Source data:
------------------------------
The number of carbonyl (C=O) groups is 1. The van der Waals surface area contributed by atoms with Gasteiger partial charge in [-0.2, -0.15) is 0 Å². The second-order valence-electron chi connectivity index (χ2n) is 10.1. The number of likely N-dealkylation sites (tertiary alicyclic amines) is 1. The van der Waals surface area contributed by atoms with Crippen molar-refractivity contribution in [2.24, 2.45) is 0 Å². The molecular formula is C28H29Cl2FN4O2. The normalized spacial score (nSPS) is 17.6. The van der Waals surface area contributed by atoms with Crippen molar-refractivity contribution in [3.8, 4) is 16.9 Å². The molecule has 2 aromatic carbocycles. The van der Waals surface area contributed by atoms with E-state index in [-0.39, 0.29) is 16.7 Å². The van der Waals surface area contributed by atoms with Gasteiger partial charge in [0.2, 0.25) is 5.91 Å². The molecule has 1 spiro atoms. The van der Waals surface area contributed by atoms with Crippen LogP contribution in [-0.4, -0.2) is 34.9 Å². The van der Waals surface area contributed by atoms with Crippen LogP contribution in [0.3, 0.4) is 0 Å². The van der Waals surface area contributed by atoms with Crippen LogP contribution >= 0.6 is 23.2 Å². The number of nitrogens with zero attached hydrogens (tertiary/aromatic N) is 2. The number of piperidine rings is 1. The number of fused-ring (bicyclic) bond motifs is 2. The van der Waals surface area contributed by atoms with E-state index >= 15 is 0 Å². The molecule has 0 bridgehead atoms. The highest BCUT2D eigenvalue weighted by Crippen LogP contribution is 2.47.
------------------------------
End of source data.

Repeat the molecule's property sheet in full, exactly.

The number of carbonyl (C=O) groups is 1. The van der Waals surface area contributed by atoms with Gasteiger partial charge in [-0.2, -0.15) is 0 Å². The second-order valence-electron chi connectivity index (χ2n) is 10.1. The number of likely N-dealkylation sites (tertiary alicyclic amines) is 1. The van der Waals surface area contributed by atoms with Crippen molar-refractivity contribution in [2.24, 2.45) is 0 Å². The molecular formula is C28H29Cl2FN4O2. The normalized spacial score (nSPS) is 17.6. The van der Waals surface area contributed by atoms with Crippen molar-refractivity contribution in [3.8, 4) is 16.9 Å². The molecule has 2 aromatic carbocycles. The van der Waals surface area contributed by atoms with E-state index in [-0.39, 0.29) is 16.7 Å². The van der Waals surface area contributed by atoms with Gasteiger partial charge in [0.2, 0.25) is 5.91 Å². The molecule has 1 spiro atoms. The van der Waals surface area contributed by atoms with Crippen LogP contribution in [-0.4, -0.2) is 34.9 Å². The van der Waals surface area contributed by atoms with Crippen LogP contribution in [0.3, 0.4) is 0 Å². The van der Waals surface area contributed by atoms with Crippen LogP contribution >= 0.6 is 23.2 Å². The number of nitrogens with zero attached hydrogens (tertiary/aromatic N) is 2. The number of piperidine rings is 1. The number of fused-ring (bicyclic) bond motifs is 2. The van der Waals surface area contributed by atoms with E-state index >= 15 is 0 Å². The molecule has 0 bridgehead atoms. The highest BCUT2D eigenvalue weighted by Crippen LogP contribution is 2.47.